In this pilot project, we will demonstrate how machine learning methods can be used to build a real-time global empirical model of near-Earth plasma density based on a large number of measurements. The model we will develop following this project will then take advantage of all available data and be used by a wide range of stakeholders for GPS navigation and satellite operations.
In all areas of science and society, big, complex, and high-dimensional data is ubiquitous today. Machine learning and AI methods are already very effective at using such data for predictions.
The SIMCARD project will develop novel machine learning methods that are robust and reliable and go beyond simple predictions. The focus is on new methods for modeling very large networks and predictive reliability. The goal is to provide answers to pressing problems in diverse application domains with precisely fitting scalable, sound and interpretable Data Science methods. The project addresses in particular the fields of data-intensive biomedicine and weather forecasting.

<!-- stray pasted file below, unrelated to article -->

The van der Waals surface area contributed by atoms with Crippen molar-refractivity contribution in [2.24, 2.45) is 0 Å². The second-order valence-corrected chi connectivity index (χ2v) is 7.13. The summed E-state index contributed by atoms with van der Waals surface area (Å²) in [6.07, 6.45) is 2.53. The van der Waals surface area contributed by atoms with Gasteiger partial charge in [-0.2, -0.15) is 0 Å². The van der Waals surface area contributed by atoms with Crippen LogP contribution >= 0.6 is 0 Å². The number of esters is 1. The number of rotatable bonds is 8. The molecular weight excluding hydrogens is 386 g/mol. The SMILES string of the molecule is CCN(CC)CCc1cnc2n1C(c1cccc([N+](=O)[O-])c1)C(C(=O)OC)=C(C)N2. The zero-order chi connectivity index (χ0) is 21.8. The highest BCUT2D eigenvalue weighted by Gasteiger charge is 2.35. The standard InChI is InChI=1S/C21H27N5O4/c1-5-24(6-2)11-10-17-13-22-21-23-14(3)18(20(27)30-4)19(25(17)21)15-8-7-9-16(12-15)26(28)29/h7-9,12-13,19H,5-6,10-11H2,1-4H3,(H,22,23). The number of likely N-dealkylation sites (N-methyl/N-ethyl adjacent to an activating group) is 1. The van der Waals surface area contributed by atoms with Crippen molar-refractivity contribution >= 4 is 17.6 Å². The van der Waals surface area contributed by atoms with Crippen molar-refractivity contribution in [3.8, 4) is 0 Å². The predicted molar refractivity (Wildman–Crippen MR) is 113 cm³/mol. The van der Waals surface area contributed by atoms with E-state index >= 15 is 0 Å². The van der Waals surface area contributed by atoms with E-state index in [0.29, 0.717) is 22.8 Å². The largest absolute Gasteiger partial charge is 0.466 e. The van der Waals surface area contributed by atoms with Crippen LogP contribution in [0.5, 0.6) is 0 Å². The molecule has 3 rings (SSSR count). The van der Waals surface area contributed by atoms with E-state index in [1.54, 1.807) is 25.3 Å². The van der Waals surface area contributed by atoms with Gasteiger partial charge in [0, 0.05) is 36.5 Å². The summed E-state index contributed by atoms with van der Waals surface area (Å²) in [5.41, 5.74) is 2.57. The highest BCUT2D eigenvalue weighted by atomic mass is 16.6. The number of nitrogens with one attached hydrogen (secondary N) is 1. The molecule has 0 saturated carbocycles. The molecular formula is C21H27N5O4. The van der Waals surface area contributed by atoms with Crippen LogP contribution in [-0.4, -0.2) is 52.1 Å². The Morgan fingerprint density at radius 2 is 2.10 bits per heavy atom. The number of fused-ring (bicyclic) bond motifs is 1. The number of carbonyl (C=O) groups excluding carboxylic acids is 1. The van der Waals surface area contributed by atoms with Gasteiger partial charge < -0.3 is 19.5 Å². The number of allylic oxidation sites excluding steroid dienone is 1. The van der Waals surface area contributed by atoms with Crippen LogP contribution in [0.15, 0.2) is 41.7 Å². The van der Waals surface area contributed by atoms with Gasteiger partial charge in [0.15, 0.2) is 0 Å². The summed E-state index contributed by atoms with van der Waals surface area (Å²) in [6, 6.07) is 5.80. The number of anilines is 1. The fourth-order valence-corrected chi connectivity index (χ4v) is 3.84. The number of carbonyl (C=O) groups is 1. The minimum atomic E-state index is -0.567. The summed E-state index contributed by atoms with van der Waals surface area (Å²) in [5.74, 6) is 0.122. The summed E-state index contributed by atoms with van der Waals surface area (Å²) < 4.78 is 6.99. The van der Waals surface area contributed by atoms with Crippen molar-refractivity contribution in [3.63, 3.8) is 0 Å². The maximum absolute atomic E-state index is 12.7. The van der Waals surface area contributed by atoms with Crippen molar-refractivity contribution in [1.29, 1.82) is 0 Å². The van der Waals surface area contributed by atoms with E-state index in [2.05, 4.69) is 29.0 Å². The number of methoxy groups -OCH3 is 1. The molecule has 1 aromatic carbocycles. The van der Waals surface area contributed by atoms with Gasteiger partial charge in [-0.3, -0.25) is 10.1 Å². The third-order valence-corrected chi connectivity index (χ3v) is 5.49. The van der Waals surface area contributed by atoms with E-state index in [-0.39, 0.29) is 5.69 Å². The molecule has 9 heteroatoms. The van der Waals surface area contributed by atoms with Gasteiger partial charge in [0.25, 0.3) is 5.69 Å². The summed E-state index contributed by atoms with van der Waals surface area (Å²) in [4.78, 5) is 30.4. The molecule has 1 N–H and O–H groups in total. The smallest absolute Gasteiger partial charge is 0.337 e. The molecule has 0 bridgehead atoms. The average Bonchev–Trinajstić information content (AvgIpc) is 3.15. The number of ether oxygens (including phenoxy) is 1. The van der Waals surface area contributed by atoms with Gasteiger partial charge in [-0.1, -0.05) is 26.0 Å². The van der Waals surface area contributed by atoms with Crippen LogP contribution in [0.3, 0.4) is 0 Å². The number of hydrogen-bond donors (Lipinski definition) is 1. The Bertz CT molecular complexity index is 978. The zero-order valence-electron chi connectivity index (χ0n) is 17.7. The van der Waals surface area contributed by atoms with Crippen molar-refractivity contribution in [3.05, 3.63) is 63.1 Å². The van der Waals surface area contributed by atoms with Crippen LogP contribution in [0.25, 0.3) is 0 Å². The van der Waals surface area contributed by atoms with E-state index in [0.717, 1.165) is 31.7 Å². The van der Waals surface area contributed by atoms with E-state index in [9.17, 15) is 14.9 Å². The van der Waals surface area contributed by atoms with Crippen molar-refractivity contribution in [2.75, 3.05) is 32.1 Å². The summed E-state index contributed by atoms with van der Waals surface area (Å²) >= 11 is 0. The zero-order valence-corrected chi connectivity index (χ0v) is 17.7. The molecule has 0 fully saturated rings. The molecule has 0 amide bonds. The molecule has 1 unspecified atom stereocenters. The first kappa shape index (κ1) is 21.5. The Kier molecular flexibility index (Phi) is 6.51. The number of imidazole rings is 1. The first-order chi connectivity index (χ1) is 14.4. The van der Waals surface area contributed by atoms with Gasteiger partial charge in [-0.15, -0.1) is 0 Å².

To meet future challenges, data, computing power and analytical expertise must be brought together on an unprecedented scale. Conventional analytics systems are often centralized and thus have significant drawbacks from a technical, legal, political and ethical perspective, esp. due to complex security or trust requirements. As an alternative, the interdisciplinary project will facilitate the establishment of decentralized, collaborative data analysis architectures by bringing algorithms to the data in a trustworthy and legally compliant manner. TFDA will address the technical, methodological, and legal aspects necessary to ensure trustworthiness of analysis and transparency of analysis inputs and outputs. These developments will be validated in the use case of a federated radiation therapy study; then the results will be disseminated.
For more information: https://tfda.hmsp.center